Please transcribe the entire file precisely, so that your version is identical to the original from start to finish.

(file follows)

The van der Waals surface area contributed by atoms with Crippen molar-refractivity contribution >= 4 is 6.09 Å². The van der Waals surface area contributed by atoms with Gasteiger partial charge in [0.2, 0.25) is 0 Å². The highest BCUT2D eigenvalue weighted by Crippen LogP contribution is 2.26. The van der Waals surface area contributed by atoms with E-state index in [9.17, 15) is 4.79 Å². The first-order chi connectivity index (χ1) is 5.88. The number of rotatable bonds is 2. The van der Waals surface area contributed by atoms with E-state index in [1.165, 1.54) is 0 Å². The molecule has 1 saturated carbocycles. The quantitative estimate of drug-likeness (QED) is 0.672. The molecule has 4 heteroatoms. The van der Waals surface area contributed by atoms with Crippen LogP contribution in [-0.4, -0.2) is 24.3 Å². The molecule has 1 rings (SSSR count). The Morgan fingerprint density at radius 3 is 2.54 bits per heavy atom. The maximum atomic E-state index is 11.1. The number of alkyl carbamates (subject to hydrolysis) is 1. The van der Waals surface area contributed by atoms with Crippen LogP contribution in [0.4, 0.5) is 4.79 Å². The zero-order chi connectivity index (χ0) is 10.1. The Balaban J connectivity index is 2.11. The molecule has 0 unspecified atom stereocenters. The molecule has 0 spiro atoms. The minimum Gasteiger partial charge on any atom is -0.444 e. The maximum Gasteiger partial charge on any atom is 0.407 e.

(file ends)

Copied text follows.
The van der Waals surface area contributed by atoms with Crippen molar-refractivity contribution >= 4 is 6.09 Å². The van der Waals surface area contributed by atoms with Gasteiger partial charge in [0.2, 0.25) is 0 Å². The highest BCUT2D eigenvalue weighted by Crippen LogP contribution is 2.26. The van der Waals surface area contributed by atoms with E-state index in [9.17, 15) is 4.79 Å². The first-order chi connectivity index (χ1) is 5.88. The number of rotatable bonds is 2. The van der Waals surface area contributed by atoms with E-state index in [1.165, 1.54) is 0 Å². The molecule has 1 saturated carbocycles. The quantitative estimate of drug-likeness (QED) is 0.672. The molecule has 4 heteroatoms. The van der Waals surface area contributed by atoms with Crippen LogP contribution in [-0.4, -0.2) is 24.3 Å². The molecule has 1 rings (SSSR count). The Morgan fingerprint density at radius 3 is 2.54 bits per heavy atom. The maximum atomic E-state index is 11.1. The number of alkyl carbamates (subject to hydrolysis) is 1. The van der Waals surface area contributed by atoms with Crippen LogP contribution in [0.4, 0.5) is 4.79 Å². The zero-order chi connectivity index (χ0) is 10.1. The Balaban J connectivity index is 2.11. The molecule has 0 unspecified atom stereocenters. The molecule has 0 spiro atoms. The minimum Gasteiger partial charge on any atom is -0.444 e. The maximum Gasteiger partial charge on any atom is 0.407 e.